Singapore shares drifted lower on lacklustre volumes at the start of a new week, amid a lack of direction from key financial markets.
The benchmark Straits Times Index (STI) shed 4.87 points, or 0.15 per cent, to 3,214.55 yesterday, with turnover of 1.15 billion shares worth a mere $625.7 million.
Other markets in Asia mostly finished lower as well. Tokyo was flat, easing just 0.02 per cent, while Kuala Lumpur was down 0.42 per cent and Sydney dropped 0.78 per cent. Hong Kong put on 0.24 per cent, led by property counters. The mainland Chinese markets and Wall Street were shut for a holiday.
Traders were largely unfazed by the missile firing from North Korea, and likely sat on the sidelines as they awaited China's manufacturing Purchasing Managers' Index numbers due later in the week.
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At home, half of the 30 STI constituents closed in the red, while 12 clocked gains and three remained unchanged.
In a telling statistic, retail investors here sold $210.1 million in shares for the whole of last week - a marked reversal from the week before, where they bought $11 million in shares, going by figures from the Singapore Exchange.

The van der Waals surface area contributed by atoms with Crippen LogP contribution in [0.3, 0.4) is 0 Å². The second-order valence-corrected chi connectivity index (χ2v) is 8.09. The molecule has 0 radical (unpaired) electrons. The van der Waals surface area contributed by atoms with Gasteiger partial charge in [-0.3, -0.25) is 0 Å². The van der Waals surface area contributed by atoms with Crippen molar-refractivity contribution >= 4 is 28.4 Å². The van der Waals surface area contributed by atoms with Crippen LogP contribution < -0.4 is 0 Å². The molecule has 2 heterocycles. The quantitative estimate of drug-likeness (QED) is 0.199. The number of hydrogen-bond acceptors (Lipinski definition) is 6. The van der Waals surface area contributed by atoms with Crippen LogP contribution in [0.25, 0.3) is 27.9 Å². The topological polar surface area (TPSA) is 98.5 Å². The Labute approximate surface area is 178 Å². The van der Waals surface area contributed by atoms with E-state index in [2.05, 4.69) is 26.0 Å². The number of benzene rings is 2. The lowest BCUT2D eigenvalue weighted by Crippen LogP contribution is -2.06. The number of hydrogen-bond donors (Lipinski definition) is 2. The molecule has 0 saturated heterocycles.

Palm oil giant Golden-Agri Resources was one of the biggest laggards yesterday, slumping 5.2 per cent or two cents to 36.5 cents, while ST Engineering fell 1.6 per cent or six cents to $3.66.
On the other side of the ledger, CapitaLand Commercial Trust rose 1.2 per cent or two cents to $1.655, and Sembcorp Industries added 1 per cent or three cents to $3.18.
The local lenders were a mixed bag. DBS Group Holdings inched up 0.2 per cent or four cents to $20.84 and OCBC Bank rose 0.1 per cent or one cent to $10.44, although United Overseas Bank pared 0.09 per cent or two cents to $23.35.
New Silkroutes Group jumped 4.5 per cent or three cents to 70 cents, after announcing it will acquire majority control of eight dental clinics and two dental equipment suppliers in Singapore for $5.28 million. The group said the move will allow it to expand the capabilities of a recently installed healthcare unit, Healthsciences International, acquired last December.
Local technology counters were in play, as the absence of fresh leads saw traders running back to old ideas, said a NetResearch Asia note. "The flows are good, the trend remains up and prospects remain robust," said a trader.
AEM Holdings, for example, rose 4.2 per cent or 11 cents to $2.76. A recent DBS Equity Research report said the firm's successful development of next-generation equipment has set it on a new growth path, and expects the stock price to hit a fair value of $3.35.
The most traded counter was Advanced Systems Automation, flat at 0.1 cent on 183.4 million shares done. Other actives included Addvalue Technologies, jumping 6.2 per cent or 0.4 cent to 6.1 cents.